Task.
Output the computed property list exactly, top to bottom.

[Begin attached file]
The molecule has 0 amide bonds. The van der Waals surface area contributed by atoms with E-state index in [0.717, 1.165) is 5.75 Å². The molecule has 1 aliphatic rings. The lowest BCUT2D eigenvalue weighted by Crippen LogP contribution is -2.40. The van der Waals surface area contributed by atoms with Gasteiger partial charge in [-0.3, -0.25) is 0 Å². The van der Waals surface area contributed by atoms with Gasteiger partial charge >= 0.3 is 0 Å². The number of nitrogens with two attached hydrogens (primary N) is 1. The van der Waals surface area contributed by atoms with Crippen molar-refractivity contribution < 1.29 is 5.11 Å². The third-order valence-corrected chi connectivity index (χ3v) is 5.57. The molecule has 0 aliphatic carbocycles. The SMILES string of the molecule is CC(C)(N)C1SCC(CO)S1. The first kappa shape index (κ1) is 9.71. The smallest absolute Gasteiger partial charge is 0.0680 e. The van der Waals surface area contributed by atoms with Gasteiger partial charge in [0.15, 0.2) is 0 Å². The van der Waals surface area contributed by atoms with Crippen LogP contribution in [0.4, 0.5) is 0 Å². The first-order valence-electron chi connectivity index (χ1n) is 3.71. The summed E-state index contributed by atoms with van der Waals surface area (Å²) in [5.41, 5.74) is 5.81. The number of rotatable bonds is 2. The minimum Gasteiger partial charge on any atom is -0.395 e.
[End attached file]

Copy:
The molecule has 0 amide bonds. The van der Waals surface area contributed by atoms with E-state index in [0.717, 1.165) is 5.75 Å². The molecule has 1 aliphatic rings. The lowest BCUT2D eigenvalue weighted by Crippen LogP contribution is -2.40. The van der Waals surface area contributed by atoms with Gasteiger partial charge in [-0.3, -0.25) is 0 Å². The van der Waals surface area contributed by atoms with Gasteiger partial charge >= 0.3 is 0 Å². The number of nitrogens with two attached hydrogens (primary N) is 1. The van der Waals surface area contributed by atoms with Crippen molar-refractivity contribution < 1.29 is 5.11 Å². The third-order valence-corrected chi connectivity index (χ3v) is 5.57. The molecule has 0 aliphatic carbocycles. The SMILES string of the molecule is CC(C)(N)C1SCC(CO)S1. The first kappa shape index (κ1) is 9.71. The smallest absolute Gasteiger partial charge is 0.0680 e. The van der Waals surface area contributed by atoms with Gasteiger partial charge in [0.15, 0.2) is 0 Å². The van der Waals surface area contributed by atoms with Crippen LogP contribution in [0.4, 0.5) is 0 Å². The first-order valence-electron chi connectivity index (χ1n) is 3.71. The summed E-state index contributed by atoms with van der Waals surface area (Å²) in [5.41, 5.74) is 5.81. The number of rotatable bonds is 2. The minimum Gasteiger partial charge on any atom is -0.395 e.